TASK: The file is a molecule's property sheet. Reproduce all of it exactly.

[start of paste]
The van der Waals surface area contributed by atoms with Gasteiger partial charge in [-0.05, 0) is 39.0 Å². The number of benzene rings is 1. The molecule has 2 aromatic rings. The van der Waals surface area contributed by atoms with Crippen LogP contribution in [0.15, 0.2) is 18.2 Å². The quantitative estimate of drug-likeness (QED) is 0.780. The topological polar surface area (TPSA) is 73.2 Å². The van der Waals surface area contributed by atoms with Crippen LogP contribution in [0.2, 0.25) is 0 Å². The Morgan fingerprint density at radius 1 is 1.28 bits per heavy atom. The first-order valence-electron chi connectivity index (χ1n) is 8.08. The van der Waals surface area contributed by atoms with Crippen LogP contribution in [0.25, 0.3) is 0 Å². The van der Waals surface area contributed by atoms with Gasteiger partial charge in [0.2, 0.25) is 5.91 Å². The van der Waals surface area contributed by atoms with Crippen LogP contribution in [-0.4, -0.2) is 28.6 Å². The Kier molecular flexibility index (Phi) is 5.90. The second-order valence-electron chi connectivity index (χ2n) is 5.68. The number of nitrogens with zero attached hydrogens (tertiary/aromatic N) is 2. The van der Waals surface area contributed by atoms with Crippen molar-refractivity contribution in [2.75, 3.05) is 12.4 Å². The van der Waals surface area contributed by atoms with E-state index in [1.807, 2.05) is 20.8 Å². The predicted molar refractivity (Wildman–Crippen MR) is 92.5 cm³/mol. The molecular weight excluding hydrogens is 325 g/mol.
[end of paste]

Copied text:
The van der Waals surface area contributed by atoms with Gasteiger partial charge in [-0.05, 0) is 39.0 Å². The number of benzene rings is 1. The molecule has 2 aromatic rings. The van der Waals surface area contributed by atoms with Crippen LogP contribution in [0.15, 0.2) is 18.2 Å². The quantitative estimate of drug-likeness (QED) is 0.780. The topological polar surface area (TPSA) is 73.2 Å². The van der Waals surface area contributed by atoms with Crippen LogP contribution in [0.2, 0.25) is 0 Å². The Morgan fingerprint density at radius 1 is 1.28 bits per heavy atom. The first-order valence-electron chi connectivity index (χ1n) is 8.08. The van der Waals surface area contributed by atoms with Crippen LogP contribution in [0.25, 0.3) is 0 Å². The van der Waals surface area contributed by atoms with Gasteiger partial charge in [0.2, 0.25) is 5.91 Å². The van der Waals surface area contributed by atoms with Crippen LogP contribution in [-0.4, -0.2) is 28.6 Å². The Kier molecular flexibility index (Phi) is 5.90. The second-order valence-electron chi connectivity index (χ2n) is 5.68. The number of nitrogens with zero attached hydrogens (tertiary/aromatic N) is 2. The van der Waals surface area contributed by atoms with Crippen molar-refractivity contribution in [2.75, 3.05) is 12.4 Å². The van der Waals surface area contributed by atoms with E-state index in [1.807, 2.05) is 20.8 Å². The predicted molar refractivity (Wildman–Crippen MR) is 92.5 cm³/mol. The molecular weight excluding hydrogens is 325 g/mol.